What’s Wrong with Obama’s Speeches on Race

(cross posted at Forbes Avenue)

Well, first. There are so few.

No, seriously — let me start by saying that the fact that we have a president who talks about race seriously at all is a huge step in the right direction.

That said, I am frequently distressed by what the president actually says when he does speak about race. Because I think he is (perhaps unintentionally) intellectually dishonest about how race truly operates, what life is actually like as a Black person, and what it will take to really create equality of opportunity and an equitable division of resources (which are two very different things that require two separate, but specific, approaches).

Unlike most people, I thought the Philadelphia speech was terrible, ahistorical, and dangerous. I thought in his attempt to appeal to both White and Black, he made a crucial mistake that many people make when discussing race — equating Black and White feelings about, and experiences with, race symmetrically. Meaning White people’s resentment at Black progress was the same as Black frustration with being oppressed.

Simply – though both are legitimate, they are not equal.

To suggest, as he did, that they are, I think is dangerous. I think it contributes to a feeling of fatigue in America. Fatigue with remedies for past wrongs. Fatigue with talking about Black people when we can talk about White people. Fatigue fatigue fatigue.

This is perhaps unavoidable. He is a politician and there are many more White people than there are Black people. He must say what will allow him to stay in power and do what he wants to do to help everyone. I get that.

But because race operates the way it does, what any prominent Black person says carries enormous weight. In this case, what he’s saying is incredibly detrimental to a concerted, real fight to end racism (it’s great, if you’re goal is bettering race relations…but yea, that’s a different goal).

We’ve got to find language that talks honestly, directly, and passionately to the specific and unique experience of being Black in America without it being assumed that, by doing so, we ignore everyone else.

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Best of the Rest: Shai’s Mr. Turn U Out

B000002OUO.01._SCLZZZZZZZ_ Shai were too smooth, their harmonies too perfect, for the early 90s in which they tried to stake out their place. But interesting, that quality is what keeps their music from sounding dated or trite, especially Blackface, their sophomore album.  It's probably the best male vocal group recording of the 90s behind Playa's Cheers 2 U.

Mr. Turn U Out isn't the best song on that album (that is reserved for The Place Where You Belong), but it's damn close.  It should have been a single because it had all the elements that would have made it a quiet storm masterpiece.  Most notably – Garfield Bright and his flawless, thick baritone on lead.  Garfield on lead will always make the panties wet, and while he was all sly come on here, he is such a good vocalist that the song sounds romantic instead of corny.  Also – listen out for Garfield and Darnell trading vocals at the end of the song.  Tight!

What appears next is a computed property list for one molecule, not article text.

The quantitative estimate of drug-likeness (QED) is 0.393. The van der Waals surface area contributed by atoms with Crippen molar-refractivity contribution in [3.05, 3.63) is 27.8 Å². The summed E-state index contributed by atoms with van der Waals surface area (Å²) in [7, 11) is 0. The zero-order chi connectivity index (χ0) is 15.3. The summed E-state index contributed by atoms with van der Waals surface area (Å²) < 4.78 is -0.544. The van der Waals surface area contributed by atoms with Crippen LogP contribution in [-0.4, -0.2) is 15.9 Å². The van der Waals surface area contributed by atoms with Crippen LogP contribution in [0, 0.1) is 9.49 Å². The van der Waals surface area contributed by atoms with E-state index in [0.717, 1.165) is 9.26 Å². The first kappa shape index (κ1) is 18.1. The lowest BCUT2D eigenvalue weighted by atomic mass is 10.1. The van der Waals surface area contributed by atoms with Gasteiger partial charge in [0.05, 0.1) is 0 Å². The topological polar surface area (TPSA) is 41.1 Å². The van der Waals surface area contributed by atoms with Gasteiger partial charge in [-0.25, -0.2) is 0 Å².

More:
Best of the Rest – Full List
Best of the Rest – Explained

Best of the Rest: Playa’s Birthday

Tim's Bio album cover Choosing an album track to highlight from the Playa catalog is stupid hard. They literally have not recorded a single thing that I haven't loved. I initially wanted to highlight an unreleased song, LUST, which surfaced on Black's 2004 solo debut.  Then I thought about the obvious, I-65 or Buggin' Over You, or the less obvious, I Gotta Know (which, trust me, knocks).

But, in the end, I chose this song, Birthday, which appears on the Tim's Bio album, because it highlights a point I've been making for a while: No one makes better use of a Timbaland track than Playa, Ginuwine, Missy and Aaliyah. Part of the reason for this is that the uniqueness of the track was matched by the uniqueness of the songwriting, the singing, and the vocal arrangements, which is all but missing from Tim's post-Ginuwine production. 

Here Playa literally ride this Tim track hard.  The track gives the song a rhythmic element that is often missing from romantic music of this type.  Each vocalist takes time with the words, opening the phrasing up.  Black, in particular, sings the second verse with a restrained intensity that we just don't hear enough these days.  Playa are vocalists who understand intrinsically how to evoke a feeling with every element of a song from the lead vocal, to the arrangements, to the track.  That has never been more evident than on Birthday, which does so much with so very very little.

I could go on and on because – with full disclosure – I don't think there's been a better self-contained vocal group over the last 30 years than Playa.  Such thoughts lead one to gush…but just listen.

More:
Best of the Rest – Full List
Best of the Rest – Explained